Ben Franklin said, "In this world nothing can be said to be certain, except death and taxes." With all due respect to the guy, he missed a crucial third point: aging. (He also didn't predict a president-elect who views taxes as a light suggestion, but that's for another time.) Wrinkles, dark spots, sagging skin — these are sure things. And yet, as ungraceful as refusing to accept the inevitable is, I haven't been able to get on board with the "Smile lines are the marks of a lifetime of laughter!" mindset.
"Beauty editor" wasn't a career I grew up dreaming about; it's not exactly one you hear about at the middle school job fair, or even in college journalism courses. I fell into it, like most in the industry, because I wanted to be a writer. My first magazine internship happened to be in a beauty department, that internship led to my first gig at Allure
, and the rest is a blur of lipstick swatches and mud masks.
I caught the anti-aging bug at Allure
, where meeting gossip centered around which A-list actress had just undergone a secret facelift that week, and all the editors had the late Dr. Brandt's number in their phones. It stayed with me when I moved on to Harper's Bazaar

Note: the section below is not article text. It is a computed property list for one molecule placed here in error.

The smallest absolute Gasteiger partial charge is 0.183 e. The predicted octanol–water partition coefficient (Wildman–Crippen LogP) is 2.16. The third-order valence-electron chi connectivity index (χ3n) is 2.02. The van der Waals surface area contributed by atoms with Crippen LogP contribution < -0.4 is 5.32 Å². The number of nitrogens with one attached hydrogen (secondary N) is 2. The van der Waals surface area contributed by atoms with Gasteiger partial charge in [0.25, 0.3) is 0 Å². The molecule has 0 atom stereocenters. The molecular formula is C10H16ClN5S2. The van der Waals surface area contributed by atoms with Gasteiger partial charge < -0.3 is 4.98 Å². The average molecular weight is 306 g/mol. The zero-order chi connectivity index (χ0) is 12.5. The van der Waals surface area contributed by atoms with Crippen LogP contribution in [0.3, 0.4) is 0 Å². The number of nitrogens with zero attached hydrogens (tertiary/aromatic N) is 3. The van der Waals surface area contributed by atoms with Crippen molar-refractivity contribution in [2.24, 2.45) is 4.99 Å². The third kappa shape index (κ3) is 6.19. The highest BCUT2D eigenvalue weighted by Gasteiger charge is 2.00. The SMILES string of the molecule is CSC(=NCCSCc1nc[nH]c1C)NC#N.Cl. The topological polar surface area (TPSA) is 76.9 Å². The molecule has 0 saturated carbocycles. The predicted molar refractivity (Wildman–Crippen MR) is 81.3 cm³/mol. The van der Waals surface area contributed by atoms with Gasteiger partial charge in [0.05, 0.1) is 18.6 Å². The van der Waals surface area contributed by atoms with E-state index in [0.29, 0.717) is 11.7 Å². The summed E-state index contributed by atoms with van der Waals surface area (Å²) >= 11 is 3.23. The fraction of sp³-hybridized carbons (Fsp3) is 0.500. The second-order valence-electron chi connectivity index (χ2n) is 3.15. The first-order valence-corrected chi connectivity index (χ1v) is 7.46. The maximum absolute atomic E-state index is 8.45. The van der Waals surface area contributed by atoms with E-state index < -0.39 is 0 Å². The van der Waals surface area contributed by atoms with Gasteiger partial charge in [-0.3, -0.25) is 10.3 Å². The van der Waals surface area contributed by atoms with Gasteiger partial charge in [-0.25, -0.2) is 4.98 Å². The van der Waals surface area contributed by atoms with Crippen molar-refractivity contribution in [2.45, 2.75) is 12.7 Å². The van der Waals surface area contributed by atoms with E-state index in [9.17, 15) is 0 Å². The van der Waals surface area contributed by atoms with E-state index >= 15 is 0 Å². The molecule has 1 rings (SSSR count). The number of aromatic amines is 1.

, land of supermodels and 24K face creams. There, I spent increasingly more time interviewing plastic surgeons, visiting derms' offices, and touring pharmaceutical plants, and I became obsessed with having a face that was "perfect." There are only so many articles you can write about preventing drooping lids, fat pockets under the chin, and weak jawlines before starting to see all of those things on yourself.
My line of work provides easy access to the fixes for these "problems," and I took them without hesitation. During one Botox
appointment, a dermatologist asked, "How frozen do you want to be?" and the question made me weirdly giddy. "Pretty frozen!" I said — and I remember thinking I looked my best in the three months that followed; taut, shiny, and with a limited range of expression. I was hooked — and I figured every other beauty editor was, too.